The question is, how to we profit from this AI problem?

This Project Has 100x More Upside Than Nvidia

It’s very simple: AI can’t survive without GPUs.

In fact, some call GPUs “the new oil.”

With the dramatic rise of ChatGPT, there’s now a substantial shortage of GPUs. And it’s not a problem that can be easily solved.

Amazon, Microsoft, and Google are already starting to place restrictions on GPU availability to their customers.

Some GPU customers have noted there are now wait times extending for several months. And chipmakers are urgently trying to ramp up supply.

But we’ve found a solution that can help solve the problem today.

For the past few months, engineers from Google and Microsoft have been working on a little-known crypto project that Daily editor Teeka Tiwari believes will revolutionize the AI industry.

And he found a way for you to get in on the ground floor of this project for just $1.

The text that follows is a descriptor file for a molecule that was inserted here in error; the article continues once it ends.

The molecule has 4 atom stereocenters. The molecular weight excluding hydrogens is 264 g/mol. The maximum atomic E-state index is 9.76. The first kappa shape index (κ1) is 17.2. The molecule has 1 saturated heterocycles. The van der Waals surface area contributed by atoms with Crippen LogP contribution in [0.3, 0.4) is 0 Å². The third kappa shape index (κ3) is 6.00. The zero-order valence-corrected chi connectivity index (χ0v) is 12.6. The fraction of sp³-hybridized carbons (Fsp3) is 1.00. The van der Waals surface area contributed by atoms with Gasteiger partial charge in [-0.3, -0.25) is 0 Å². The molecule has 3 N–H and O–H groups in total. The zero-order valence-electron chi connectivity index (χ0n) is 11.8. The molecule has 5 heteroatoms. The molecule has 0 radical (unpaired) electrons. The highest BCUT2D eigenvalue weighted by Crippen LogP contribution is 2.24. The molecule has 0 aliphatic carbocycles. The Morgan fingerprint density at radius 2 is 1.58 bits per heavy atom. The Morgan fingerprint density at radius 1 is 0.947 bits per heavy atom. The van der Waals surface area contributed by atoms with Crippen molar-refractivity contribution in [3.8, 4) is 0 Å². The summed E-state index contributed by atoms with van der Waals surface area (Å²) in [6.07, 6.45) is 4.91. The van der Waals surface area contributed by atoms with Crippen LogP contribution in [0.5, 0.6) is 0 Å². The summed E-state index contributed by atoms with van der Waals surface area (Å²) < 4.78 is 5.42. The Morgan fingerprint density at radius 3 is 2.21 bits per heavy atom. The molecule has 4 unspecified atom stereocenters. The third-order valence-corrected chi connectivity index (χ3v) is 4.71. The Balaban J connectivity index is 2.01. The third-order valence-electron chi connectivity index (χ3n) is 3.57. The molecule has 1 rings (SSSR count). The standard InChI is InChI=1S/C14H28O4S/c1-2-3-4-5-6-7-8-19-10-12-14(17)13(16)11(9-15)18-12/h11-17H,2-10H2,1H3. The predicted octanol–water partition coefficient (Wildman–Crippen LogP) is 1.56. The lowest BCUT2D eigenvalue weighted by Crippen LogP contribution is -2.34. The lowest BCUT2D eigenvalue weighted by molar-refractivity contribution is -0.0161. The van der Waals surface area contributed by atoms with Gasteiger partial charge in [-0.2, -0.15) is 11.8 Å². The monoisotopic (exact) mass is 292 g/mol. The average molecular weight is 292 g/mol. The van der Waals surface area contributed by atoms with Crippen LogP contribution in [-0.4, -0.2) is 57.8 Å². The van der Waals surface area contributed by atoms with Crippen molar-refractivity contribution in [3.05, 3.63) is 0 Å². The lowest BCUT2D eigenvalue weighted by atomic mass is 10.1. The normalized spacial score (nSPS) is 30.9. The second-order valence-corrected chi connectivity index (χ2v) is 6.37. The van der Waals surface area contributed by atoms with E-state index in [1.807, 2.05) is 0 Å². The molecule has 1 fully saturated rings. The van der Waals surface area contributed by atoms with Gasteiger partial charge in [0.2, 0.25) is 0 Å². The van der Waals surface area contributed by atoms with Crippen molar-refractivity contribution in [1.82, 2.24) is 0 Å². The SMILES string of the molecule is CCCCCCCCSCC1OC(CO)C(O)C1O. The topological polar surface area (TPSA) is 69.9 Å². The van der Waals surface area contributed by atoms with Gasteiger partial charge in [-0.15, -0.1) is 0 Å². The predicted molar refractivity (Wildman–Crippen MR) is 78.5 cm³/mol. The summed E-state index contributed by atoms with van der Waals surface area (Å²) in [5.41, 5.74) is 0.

According to our research, this project has at least 100x more upside potential than popular AI stocks like Nvidia.

That’s why Teeka held his special strategy session, The #1 Coin for the AI Boom, a few days ago.

You can click here to watch a replay of the event.

AI coins are combining the two biggest technologies of this century: blockchain and AI.

This is the hottest new trend in the crypto world, and it’s still just a tiny, little niche of the crypto market.

Since this is a brand-new trend, many of these cryptos still trade for pocket change. So it doesn’t take much to send them skyrocketing.

For example, earlier this year, a coin called Artificial Liquid Intelligence jumped as high as 839%… Another one called SingularityNet rallied 1,108%… And SelfKey soared even higher… an incredible 5,077%.

So make sure to watch Teeka’s special strategy session if you haven’t already done so and get the details on his No. 1 AI coin. We believe it’ll be the solution to AI’s biggest problem.


Greg Wilson
Analyst, Palm Beach Daily